Schøyen’s collection includes examples of the world’s first writing systems—from China, the Indus Valley, Sumeria and Egypt. Incised on the side of the red and black clay jar (above) from 3500–3100 B.C. Egypt are a boat and, hovering by it, an oar. Because it does not seem to be an artistic depiction of boat travel (there is no one in the boat), it may represent an early pictorial script. If so, it is (along with a similar piece in Oxford’s Ashmolean Museum) the oldest known example of Western writing, predating Egyptian hieroglyphs and Sumerian cuneiform.

A 31st-century B.C. clay tablet from Uruk, Sumer (above) is more clearly a piece of pictographic writing. It is an order for 134,813 liters of barley to be delivered, over three years, to the brewery at the Inanna temple in Uruk. It conveys this message with a pictorial description of the brewing process—right to left from center: a stalk of barley; then a building with a chimney (the brewery) and lastly the barley inside a bottle or jar. It is also the earliest known representaion of an industrial process.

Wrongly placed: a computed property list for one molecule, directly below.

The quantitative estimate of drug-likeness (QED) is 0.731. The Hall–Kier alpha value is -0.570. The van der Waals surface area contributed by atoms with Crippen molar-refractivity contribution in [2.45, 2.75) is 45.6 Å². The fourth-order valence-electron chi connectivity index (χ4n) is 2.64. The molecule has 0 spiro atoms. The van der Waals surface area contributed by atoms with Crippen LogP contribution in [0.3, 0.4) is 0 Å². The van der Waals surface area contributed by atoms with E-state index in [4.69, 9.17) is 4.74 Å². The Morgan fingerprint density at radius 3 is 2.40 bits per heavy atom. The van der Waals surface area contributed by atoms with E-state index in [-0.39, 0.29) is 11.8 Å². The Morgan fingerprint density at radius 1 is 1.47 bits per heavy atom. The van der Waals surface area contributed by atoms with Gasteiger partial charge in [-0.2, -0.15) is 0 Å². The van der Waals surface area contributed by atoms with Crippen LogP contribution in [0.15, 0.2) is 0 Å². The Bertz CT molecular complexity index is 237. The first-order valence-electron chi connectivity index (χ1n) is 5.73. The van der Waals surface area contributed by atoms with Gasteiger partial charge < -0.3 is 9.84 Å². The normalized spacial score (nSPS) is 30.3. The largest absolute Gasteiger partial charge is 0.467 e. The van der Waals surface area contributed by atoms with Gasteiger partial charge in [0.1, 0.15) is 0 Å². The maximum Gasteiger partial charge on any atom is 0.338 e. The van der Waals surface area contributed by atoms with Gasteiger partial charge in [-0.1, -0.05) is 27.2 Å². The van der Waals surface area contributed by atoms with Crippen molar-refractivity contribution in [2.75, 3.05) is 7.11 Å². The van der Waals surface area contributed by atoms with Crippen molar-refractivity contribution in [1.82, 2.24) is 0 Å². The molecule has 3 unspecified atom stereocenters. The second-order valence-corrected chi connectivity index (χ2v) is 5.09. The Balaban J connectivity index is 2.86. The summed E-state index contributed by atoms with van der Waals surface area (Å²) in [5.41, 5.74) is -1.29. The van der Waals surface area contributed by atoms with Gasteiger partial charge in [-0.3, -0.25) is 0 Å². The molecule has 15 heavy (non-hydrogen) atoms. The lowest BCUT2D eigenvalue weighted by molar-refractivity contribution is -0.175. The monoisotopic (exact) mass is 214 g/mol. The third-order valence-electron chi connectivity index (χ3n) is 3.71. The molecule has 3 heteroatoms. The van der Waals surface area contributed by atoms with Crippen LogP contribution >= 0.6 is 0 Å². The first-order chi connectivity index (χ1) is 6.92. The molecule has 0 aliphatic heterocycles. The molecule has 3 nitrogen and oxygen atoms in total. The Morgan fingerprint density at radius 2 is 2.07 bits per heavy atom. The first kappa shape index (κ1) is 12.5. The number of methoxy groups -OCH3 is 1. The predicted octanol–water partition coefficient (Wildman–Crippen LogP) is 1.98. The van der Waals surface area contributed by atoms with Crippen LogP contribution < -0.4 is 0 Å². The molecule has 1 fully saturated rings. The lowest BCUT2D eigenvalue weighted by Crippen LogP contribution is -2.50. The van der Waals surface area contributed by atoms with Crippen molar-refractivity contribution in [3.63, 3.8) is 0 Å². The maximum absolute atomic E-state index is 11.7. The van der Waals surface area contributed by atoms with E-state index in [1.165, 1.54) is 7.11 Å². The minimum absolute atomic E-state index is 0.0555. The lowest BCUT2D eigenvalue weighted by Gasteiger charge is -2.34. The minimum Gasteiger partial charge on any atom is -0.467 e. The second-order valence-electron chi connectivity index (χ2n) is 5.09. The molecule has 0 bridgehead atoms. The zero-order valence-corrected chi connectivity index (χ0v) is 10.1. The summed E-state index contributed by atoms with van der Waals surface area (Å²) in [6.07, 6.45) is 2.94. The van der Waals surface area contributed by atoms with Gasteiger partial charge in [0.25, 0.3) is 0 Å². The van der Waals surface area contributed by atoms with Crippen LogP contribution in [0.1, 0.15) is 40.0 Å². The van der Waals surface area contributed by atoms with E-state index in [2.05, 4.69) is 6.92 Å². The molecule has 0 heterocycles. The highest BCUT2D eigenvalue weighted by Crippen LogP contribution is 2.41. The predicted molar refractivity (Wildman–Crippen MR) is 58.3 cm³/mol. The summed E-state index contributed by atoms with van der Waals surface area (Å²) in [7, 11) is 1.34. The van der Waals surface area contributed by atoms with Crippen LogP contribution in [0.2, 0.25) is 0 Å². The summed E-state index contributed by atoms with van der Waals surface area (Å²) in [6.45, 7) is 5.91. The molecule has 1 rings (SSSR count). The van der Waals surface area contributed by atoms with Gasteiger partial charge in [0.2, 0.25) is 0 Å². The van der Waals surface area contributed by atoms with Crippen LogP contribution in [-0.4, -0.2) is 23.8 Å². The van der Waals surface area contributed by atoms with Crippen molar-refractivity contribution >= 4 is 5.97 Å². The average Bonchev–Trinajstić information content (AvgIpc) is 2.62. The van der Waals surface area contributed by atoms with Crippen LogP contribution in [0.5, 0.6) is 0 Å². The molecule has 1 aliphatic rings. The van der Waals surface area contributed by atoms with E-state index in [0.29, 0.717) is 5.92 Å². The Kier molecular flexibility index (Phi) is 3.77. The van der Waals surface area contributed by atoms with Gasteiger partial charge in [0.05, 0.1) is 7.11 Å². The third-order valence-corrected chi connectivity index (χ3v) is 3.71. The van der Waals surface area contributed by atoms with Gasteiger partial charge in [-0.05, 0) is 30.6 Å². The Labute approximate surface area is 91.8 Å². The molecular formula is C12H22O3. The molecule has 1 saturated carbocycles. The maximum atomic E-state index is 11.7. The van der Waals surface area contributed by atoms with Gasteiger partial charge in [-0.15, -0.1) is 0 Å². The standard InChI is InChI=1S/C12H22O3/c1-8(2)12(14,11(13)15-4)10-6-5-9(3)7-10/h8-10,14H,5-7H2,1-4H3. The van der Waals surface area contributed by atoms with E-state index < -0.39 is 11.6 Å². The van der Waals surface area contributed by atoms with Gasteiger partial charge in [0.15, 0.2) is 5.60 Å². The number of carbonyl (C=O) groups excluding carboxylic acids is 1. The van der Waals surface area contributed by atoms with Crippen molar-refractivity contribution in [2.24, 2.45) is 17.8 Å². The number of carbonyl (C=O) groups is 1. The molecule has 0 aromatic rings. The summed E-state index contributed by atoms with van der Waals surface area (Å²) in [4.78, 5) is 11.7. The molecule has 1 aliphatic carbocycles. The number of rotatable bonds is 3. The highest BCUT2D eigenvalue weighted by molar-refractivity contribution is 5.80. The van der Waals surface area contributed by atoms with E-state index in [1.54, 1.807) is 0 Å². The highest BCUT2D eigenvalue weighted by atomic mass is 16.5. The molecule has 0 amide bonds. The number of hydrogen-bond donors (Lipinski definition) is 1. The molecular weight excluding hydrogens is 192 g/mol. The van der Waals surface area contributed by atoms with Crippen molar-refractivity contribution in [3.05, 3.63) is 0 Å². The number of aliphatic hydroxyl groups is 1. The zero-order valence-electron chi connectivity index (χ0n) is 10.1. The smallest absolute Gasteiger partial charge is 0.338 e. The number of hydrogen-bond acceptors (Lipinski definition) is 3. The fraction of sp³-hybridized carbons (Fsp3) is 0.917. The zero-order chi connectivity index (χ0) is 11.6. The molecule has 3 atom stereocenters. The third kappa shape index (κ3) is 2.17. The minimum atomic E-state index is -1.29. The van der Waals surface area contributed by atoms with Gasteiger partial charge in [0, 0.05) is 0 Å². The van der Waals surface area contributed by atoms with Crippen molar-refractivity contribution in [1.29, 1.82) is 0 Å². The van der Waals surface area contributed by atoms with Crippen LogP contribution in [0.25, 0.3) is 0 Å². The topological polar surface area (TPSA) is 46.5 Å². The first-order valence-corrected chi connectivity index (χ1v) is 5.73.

The 14th-century B.C. tablet (above) from Ugarit (on the Mediterranean coast of modern Syria) uses alphabetic cuneiform script. With 30 signs and a word divider, alphabetic cuneiform is one of the earliest alphabets known. The tablet records a lawsuit by members of a social banqueting club against the club’s owner and treasurer, one Shamumanu. They demand that he repay 50 shekels of silver that he has allegedly stolen. Angered by this accusation, Shamumanu threatens to throw the club members out of his house and to consign them to a stall, like animals. The lawsuit is witnessed by two people, Ihirashpu son of Udrmn and Abdinu son of Sigilda.